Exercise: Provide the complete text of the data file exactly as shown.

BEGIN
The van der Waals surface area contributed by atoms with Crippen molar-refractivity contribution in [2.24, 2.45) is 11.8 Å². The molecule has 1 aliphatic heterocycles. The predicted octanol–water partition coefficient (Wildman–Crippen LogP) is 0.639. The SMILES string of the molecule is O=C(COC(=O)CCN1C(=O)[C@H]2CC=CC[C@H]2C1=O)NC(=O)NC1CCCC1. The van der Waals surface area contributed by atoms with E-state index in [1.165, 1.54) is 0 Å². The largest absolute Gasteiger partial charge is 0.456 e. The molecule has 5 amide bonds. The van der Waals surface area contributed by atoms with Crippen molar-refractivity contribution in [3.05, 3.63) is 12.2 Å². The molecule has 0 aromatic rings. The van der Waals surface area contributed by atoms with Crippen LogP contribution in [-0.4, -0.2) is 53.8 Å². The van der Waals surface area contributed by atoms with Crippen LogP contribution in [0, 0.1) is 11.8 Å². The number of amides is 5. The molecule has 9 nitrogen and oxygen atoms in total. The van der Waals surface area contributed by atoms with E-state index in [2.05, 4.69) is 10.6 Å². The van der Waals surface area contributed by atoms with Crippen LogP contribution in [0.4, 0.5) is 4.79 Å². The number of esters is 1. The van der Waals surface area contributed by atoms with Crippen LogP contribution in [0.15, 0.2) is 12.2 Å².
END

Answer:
The van der Waals surface area contributed by atoms with Crippen molar-refractivity contribution in [2.24, 2.45) is 11.8 Å². The molecule has 1 aliphatic heterocycles. The predicted octanol–water partition coefficient (Wildman–Crippen LogP) is 0.639. The SMILES string of the molecule is O=C(COC(=O)CCN1C(=O)[C@H]2CC=CC[C@H]2C1=O)NC(=O)NC1CCCC1. The van der Waals surface area contributed by atoms with E-state index in [1.165, 1.54) is 0 Å². The largest absolute Gasteiger partial charge is 0.456 e. The molecule has 5 amide bonds. The van der Waals surface area contributed by atoms with Crippen molar-refractivity contribution in [3.05, 3.63) is 12.2 Å². The molecule has 0 aromatic rings. The van der Waals surface area contributed by atoms with Crippen LogP contribution in [-0.4, -0.2) is 53.8 Å². The van der Waals surface area contributed by atoms with Crippen LogP contribution in [0, 0.1) is 11.8 Å². The number of amides is 5. The molecule has 9 nitrogen and oxygen atoms in total. The van der Waals surface area contributed by atoms with E-state index in [2.05, 4.69) is 10.6 Å². The van der Waals surface area contributed by atoms with Crippen LogP contribution in [0.4, 0.5) is 4.79 Å². The number of esters is 1. The van der Waals surface area contributed by atoms with Crippen LogP contribution in [0.15, 0.2) is 12.2 Å².